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Vietnam Trade confidence hits 3-yr highTuesday, September 23, 2014 > 09:54:28
The HSBC Trade Confidence Index rose to 120 in the first half of 2014, the highest in three-and-a-half years, according to a report released by the bank on Wednesday.
But the index is still below the record level of 132 reached in the first half of 2010.
Almost half of the polled importers, exporters and small- and medium-level firms expect trade to increase over the next six months.
A third of the 250 respondents to the survey, conducted between May and July, cited higher demand from key markets as the main reason.
They noted Viet Nam's central location in Asia, with 75 per cent of them saying their main trade partner was within Asia. They also said that trade agreements signed in recent years had had a positive impact on business.
Viet Nam has strong links with the West, and nearly 20 per cent of respondents said that Europe was the most promising region for trade over the next six months, while 8 per cent said North America.
Meanwhile, 54 per cent of those polled said the high costs of logistics, shipping and storage were a barrier to trade growth, and almost a quarter cited a lack of product demand.
The dong has stabilised since 2012, helped by the move into external surplus, but an increasing need for imports means the surplus will narrow in coming years. At least 22 per cent of respondents said they were concerned about currency volatility.
The Viet Nam economy is expected to grow strongly in coming years, and to support this rapid growth, investment expenditures will continue to expand, particularly in infrastructure.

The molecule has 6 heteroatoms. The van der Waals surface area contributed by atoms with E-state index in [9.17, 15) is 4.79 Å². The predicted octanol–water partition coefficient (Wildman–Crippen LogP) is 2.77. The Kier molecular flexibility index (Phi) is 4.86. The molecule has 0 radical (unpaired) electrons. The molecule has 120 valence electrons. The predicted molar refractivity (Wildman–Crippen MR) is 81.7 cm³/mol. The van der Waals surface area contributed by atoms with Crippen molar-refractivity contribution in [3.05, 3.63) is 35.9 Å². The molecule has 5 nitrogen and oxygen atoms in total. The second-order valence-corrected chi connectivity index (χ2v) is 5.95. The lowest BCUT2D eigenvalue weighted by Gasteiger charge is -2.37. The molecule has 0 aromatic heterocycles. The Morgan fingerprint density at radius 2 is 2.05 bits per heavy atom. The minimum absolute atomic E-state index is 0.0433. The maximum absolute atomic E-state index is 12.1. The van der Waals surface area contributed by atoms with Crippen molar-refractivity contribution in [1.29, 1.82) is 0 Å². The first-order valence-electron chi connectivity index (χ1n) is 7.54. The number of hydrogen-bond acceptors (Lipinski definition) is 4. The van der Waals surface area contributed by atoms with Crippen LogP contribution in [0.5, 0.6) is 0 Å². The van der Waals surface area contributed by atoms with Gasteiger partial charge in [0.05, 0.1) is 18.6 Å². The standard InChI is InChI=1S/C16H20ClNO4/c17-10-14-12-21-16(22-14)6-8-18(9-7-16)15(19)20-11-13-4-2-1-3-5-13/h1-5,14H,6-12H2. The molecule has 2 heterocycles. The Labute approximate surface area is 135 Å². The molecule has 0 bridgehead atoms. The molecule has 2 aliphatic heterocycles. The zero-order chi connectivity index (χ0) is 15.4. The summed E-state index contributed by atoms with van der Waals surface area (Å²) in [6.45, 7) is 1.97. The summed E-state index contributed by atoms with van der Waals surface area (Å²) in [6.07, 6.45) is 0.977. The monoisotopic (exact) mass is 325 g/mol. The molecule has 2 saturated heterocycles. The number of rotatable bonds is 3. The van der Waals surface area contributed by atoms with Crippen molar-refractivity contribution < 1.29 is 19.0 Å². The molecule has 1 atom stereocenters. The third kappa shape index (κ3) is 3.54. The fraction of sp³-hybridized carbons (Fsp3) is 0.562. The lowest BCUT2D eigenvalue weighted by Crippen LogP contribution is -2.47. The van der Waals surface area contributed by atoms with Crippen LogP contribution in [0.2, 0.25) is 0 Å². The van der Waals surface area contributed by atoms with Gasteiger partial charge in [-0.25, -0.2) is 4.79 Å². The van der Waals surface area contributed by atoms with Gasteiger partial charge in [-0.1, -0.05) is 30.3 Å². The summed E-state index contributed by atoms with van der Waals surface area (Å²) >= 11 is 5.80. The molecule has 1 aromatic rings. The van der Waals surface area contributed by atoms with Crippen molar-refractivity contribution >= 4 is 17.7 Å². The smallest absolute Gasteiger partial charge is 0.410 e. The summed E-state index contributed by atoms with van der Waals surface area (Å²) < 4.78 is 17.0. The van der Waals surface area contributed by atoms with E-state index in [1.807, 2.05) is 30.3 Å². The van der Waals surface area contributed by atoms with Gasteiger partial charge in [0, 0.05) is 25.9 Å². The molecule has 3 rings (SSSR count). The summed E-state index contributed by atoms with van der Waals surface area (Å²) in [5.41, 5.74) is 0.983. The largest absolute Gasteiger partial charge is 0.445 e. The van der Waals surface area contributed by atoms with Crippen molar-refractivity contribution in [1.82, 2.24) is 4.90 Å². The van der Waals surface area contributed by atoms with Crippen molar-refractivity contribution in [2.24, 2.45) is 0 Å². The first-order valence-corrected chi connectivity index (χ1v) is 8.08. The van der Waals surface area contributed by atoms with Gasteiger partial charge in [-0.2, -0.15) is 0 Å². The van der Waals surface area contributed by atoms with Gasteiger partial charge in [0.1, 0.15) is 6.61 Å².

Industrial machinery, the largest import sector, will continue to grow until 2030, with the sector contributing almost a third of Viet Nam's import growth.
China, India, Korea and Malaysia will be Viet Nam's fastest-growing import partners, taking advantage of geographical proximity.
Viet Nam has a diversified industrial base, and with continued investment, it will be well-placed to meet rising demand for consumer goods in emerging Asia.
Behind clothing and apparel, ICT equipment will remain its second-largest export sector until 2030. Strong ICT growth has given substantial scope for local suppliers to substitute currently imported components.
Samsung has led the growth of the ICT sector in Viet Nam, building in 2009 a US$2.5 billion mobile phone plant, which doubled its output each subsequent year.
Last year, it built another $2 billion plant, and is considering a third factory.
ICT companies have been able to take advantage of the country's low costs, and large but well-educated workforce.
LG electronics, for example, also manufactures high-tech electronics in Viet Nam and has plans to expand its operations.
In the short term, Viet Nam's exports are expected to grow by more than 11 per cent annually between 2014 and 2020, led by the ICT and textile and garment sectors.